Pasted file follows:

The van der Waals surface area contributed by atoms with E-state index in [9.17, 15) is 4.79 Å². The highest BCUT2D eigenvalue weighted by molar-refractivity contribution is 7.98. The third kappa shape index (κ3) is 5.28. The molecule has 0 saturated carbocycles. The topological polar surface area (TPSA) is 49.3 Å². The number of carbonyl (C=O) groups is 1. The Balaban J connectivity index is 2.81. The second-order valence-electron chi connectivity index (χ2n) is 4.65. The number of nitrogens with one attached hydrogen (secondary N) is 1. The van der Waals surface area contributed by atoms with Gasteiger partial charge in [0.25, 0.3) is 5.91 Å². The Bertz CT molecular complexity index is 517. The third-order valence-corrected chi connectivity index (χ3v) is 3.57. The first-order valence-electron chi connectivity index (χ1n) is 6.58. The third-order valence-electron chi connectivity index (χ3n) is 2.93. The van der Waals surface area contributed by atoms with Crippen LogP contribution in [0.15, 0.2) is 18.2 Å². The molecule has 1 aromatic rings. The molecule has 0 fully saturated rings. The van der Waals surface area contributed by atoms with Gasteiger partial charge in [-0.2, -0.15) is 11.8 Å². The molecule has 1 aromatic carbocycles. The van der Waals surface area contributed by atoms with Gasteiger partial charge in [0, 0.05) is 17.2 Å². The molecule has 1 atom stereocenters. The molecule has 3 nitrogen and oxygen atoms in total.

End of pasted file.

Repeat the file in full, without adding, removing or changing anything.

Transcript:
The van der Waals surface area contributed by atoms with E-state index in [9.17, 15) is 4.79 Å². The highest BCUT2D eigenvalue weighted by molar-refractivity contribution is 7.98. The third kappa shape index (κ3) is 5.28. The molecule has 0 saturated carbocycles. The topological polar surface area (TPSA) is 49.3 Å². The number of carbonyl (C=O) groups is 1. The Balaban J connectivity index is 2.81. The second-order valence-electron chi connectivity index (χ2n) is 4.65. The number of nitrogens with one attached hydrogen (secondary N) is 1. The van der Waals surface area contributed by atoms with Gasteiger partial charge in [0.25, 0.3) is 5.91 Å². The Bertz CT molecular complexity index is 517. The third-order valence-corrected chi connectivity index (χ3v) is 3.57. The first-order valence-electron chi connectivity index (χ1n) is 6.58. The third-order valence-electron chi connectivity index (χ3n) is 2.93. The van der Waals surface area contributed by atoms with Crippen LogP contribution in [0.15, 0.2) is 18.2 Å². The molecule has 1 aromatic rings. The molecule has 0 fully saturated rings. The van der Waals surface area contributed by atoms with Gasteiger partial charge in [-0.2, -0.15) is 11.8 Å². The molecule has 1 aromatic carbocycles. The van der Waals surface area contributed by atoms with Gasteiger partial charge in [0, 0.05) is 17.2 Å². The molecule has 1 atom stereocenters. The molecule has 3 nitrogen and oxygen atoms in total.